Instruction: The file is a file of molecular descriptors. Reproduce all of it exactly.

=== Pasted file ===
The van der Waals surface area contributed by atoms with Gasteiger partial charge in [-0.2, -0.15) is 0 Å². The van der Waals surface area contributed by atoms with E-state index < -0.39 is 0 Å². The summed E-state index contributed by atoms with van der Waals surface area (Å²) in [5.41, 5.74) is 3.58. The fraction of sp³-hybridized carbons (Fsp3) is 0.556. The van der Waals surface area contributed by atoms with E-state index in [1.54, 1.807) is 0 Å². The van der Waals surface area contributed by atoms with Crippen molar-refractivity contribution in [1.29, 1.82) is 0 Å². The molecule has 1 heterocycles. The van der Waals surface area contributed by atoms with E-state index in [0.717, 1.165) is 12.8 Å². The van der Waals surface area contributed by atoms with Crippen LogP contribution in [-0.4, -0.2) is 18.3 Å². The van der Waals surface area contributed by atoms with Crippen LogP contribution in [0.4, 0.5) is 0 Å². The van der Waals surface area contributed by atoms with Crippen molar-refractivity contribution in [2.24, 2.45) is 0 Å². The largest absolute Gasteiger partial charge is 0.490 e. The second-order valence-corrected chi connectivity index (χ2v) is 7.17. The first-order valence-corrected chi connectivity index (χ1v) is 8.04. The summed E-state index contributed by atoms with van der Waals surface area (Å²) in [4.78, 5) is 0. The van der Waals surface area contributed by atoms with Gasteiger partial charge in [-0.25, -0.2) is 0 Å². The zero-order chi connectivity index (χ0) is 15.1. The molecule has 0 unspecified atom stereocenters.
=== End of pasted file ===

The van der Waals surface area contributed by atoms with Gasteiger partial charge in [-0.2, -0.15) is 0 Å². The van der Waals surface area contributed by atoms with E-state index < -0.39 is 0 Å². The summed E-state index contributed by atoms with van der Waals surface area (Å²) in [5.41, 5.74) is 3.58. The fraction of sp³-hybridized carbons (Fsp3) is 0.556. The van der Waals surface area contributed by atoms with E-state index in [1.54, 1.807) is 0 Å². The van der Waals surface area contributed by atoms with Crippen molar-refractivity contribution in [1.29, 1.82) is 0 Å². The molecule has 1 heterocycles. The van der Waals surface area contributed by atoms with E-state index in [0.717, 1.165) is 12.8 Å². The van der Waals surface area contributed by atoms with Crippen LogP contribution in [-0.4, -0.2) is 18.3 Å². The van der Waals surface area contributed by atoms with Crippen LogP contribution in [0.4, 0.5) is 0 Å². The van der Waals surface area contributed by atoms with Crippen molar-refractivity contribution in [2.24, 2.45) is 0 Å². The largest absolute Gasteiger partial charge is 0.490 e. The second-order valence-corrected chi connectivity index (χ2v) is 7.17. The first-order valence-corrected chi connectivity index (χ1v) is 8.04. The summed E-state index contributed by atoms with van der Waals surface area (Å²) in [4.78, 5) is 0. The van der Waals surface area contributed by atoms with Gasteiger partial charge in [-0.25, -0.2) is 0 Å². The zero-order chi connectivity index (χ0) is 15.1. The molecule has 0 unspecified atom stereocenters.